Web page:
by Elizabeth Kendal
All three imperial nations surrounding Mesopotamia - Iran, Turkey and the Arabs - desire the elimination of 'the Fertile Crescent of Minorities' which has for 100 years served as a buffer zone limiting Persian, Turkish and Sunni Arab regional aspirations. If the West were truly interested in regional security, it would not support any of these imperial powers. Rather, it would support the consolidation of Mesopotamia as a safe place for ethnic and religious minorities. Russia (with its long history of Christian-Muslim relations) understands this; the West (which lacks experience and historical understanding) seems not to! If Iraq dissolves into chaos, the Sunni Kurds and Shi'ite Shabaks would have the cover they require to complete the genocide of the Assyrian people in Iraq.

While this looks inevitable, there are, however, two unknowns. (1) It is unknown how the COVID-19 pandemic will influence events: it could increase the likelihood of war (as failing tyrants employ conflict as distraction) or it could induce restraint. (2) It is also unknown how God might yet intervene, in answer to the prayers of many, to redeem all suffering and 'turn back the battle at the gate' (from Isaiah 28:5-6).


PLEASE PRAY THAT OUR ALMIGHTY GOD WILL

* intervene in the fragile, volatile and threatened nation of Iraq to bless, protect, sustain and preserve his precious Church; may all Christians living in Iraq - be they indigenous Assyrians or Muslim converts - draw ever closer to the Lord; may they trust him with their future and grow in grace and faith every day.

* thwart every evil plot to steal Assyrian land and even eliminate the Assyrian presence; may such an evil plan never come to pass and may the Lord intervene, in answer to prayer, to 'turn back the battle at the gate' (from Isaiah 28:5-6)

* redeem these days of serious hardship, political upheaval, geopolitical tensions, military threat and deep uncertainty to draw many hearts towards peace, and to prepare many hearts to receive the Gospel. 'For nothing will be impossible with God' (angel to Mary, Luke 1:37 ESV).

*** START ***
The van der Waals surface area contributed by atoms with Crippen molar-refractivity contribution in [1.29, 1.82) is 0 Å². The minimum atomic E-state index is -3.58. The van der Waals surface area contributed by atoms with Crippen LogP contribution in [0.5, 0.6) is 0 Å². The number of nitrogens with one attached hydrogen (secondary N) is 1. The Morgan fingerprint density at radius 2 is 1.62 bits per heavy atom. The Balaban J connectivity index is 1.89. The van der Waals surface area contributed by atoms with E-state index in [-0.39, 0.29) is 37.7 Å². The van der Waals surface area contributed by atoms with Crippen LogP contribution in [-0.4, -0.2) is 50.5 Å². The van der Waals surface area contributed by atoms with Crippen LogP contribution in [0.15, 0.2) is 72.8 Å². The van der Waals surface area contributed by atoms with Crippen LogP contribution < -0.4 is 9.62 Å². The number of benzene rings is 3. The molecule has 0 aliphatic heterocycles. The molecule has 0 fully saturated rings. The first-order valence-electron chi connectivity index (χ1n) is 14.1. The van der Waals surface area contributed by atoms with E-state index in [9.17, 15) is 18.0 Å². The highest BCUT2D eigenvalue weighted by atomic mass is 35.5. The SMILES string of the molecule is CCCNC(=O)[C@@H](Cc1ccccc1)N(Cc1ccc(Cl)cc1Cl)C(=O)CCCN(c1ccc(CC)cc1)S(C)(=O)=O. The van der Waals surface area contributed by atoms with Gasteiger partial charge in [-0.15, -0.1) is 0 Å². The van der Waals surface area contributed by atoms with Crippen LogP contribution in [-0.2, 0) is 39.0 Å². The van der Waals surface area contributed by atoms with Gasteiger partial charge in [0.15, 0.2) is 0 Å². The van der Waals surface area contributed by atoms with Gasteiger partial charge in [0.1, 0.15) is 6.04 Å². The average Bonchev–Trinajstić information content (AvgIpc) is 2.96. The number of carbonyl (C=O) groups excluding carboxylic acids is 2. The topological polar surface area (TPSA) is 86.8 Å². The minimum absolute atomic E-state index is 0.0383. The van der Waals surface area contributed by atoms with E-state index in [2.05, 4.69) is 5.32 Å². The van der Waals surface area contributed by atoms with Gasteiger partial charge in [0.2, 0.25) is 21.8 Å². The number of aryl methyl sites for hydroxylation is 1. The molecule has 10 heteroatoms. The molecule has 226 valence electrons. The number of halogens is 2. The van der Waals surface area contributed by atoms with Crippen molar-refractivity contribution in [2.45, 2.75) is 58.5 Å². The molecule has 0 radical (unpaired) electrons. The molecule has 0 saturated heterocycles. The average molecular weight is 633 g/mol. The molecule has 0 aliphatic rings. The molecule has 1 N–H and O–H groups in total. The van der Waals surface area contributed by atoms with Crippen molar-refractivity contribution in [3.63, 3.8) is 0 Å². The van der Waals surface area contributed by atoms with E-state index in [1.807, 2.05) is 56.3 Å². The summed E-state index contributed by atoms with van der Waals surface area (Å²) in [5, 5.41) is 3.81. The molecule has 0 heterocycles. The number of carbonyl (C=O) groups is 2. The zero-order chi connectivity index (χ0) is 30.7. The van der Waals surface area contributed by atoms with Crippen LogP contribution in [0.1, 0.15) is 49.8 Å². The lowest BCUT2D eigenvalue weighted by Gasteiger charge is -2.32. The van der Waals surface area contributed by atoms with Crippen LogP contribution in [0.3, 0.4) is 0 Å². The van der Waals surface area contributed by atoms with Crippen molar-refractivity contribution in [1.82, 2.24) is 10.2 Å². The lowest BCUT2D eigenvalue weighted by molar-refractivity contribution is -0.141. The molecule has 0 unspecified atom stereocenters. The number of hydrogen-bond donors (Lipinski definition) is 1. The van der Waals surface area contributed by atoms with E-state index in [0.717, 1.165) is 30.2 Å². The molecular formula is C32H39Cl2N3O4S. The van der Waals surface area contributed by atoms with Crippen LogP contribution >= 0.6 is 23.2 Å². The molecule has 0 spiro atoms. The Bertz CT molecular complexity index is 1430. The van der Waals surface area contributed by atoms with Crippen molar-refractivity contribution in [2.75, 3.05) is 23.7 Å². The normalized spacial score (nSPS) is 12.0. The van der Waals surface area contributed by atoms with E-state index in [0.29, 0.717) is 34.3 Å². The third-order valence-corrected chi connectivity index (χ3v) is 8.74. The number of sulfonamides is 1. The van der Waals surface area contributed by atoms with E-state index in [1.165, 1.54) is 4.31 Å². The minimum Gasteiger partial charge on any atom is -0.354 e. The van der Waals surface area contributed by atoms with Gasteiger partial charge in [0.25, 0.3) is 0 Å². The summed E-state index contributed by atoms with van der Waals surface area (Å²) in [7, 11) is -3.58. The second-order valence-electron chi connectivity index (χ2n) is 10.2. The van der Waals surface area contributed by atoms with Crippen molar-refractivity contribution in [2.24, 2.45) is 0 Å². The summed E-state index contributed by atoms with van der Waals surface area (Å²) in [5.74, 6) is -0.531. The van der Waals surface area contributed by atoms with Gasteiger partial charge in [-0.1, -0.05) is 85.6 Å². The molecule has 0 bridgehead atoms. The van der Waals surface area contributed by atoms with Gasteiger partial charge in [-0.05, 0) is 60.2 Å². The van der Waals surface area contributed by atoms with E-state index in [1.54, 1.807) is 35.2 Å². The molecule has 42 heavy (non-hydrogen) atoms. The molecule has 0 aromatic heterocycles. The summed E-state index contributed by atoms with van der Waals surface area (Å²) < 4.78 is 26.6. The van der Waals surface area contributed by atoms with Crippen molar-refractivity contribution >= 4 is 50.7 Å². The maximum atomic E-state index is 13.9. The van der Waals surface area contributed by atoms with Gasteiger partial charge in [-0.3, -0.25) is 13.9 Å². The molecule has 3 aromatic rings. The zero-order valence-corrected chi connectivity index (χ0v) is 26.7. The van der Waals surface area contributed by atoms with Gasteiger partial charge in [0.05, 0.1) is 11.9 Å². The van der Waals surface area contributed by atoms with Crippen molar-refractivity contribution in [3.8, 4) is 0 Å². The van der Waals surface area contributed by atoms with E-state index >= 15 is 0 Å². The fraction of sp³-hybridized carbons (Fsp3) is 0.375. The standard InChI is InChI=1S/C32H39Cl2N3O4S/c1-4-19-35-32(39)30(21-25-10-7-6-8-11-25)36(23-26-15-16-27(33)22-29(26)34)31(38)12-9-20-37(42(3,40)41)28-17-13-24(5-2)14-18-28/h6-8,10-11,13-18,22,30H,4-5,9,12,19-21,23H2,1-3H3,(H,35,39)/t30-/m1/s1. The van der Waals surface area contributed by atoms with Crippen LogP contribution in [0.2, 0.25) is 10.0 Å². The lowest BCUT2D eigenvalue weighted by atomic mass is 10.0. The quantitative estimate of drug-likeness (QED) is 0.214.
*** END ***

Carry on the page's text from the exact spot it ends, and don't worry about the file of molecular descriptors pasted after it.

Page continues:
* reveal the plight of the four aid workers abducted in Baghdad on 20 January; no ransom demands have been made, and the whereabouts of the three French nationals and one Iraqi, who were serving with the French Christian charity SOS Chretiens d'Orient (SOS Christians of the Middle East), remain unknown to all but the Lord.


SUMMARY FOR BULLETINS UNABLE TO RUN THE WHOLE ARTICLE
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CHRISTIANS FACING INCREASED RISK IN IRAQ

Today, fewer than 200,000 indigenous Christian Assyrians remain in Iraq, their future uncertain. While ISIS was being driven from the Assyrian heartland, Kurds and Shabaks were flooding in, exploiting the security vacuum. Throughout Northern Iraq's Nineveh Plains, Assyrian towns have been colonised and taken over either by Kurds (Sunnis) or by Shabaks (Shi'ites, supported by Baghdad and Tehran). Consequently, historic Assyrian towns are no longer safe for Assyrians. Meanwhile, Iraq is growing increasingly volatile. Late last year, Baghdad was rocked by the largest anti-government protests in Iraq's history. Tensions are soaring, especially now it also appears that Iraq could become the battleground for a US-Iran proxy war. Should that eventuate, the Kurds and Shabaks would doubtless move to complete the genocide of the Assyrian people under the cover of chaos. Please pray.

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Elizabeth Kendal is an international religious liberty analyst and advocate. She serves as Director of Advocacy at Canberra-based Christian Faith and Freedom (CFF) and is an Adjunct Research Fellow at the Arthur Jeffery Centre for the Study of Islam at Melbourne School of Theology.

She has authored two books: Turn Back the Battle: Isaiah Speaks to Christians Today (Deror Books, Melbourne, Australia, Dec 2012) which offers a Biblical response to persecution and existential threat; and After Saturday Comes Sunday: Understanding the Christian Crisis in the Middle East (Wipf and Stock, Eugene, OR, USA, June 2016).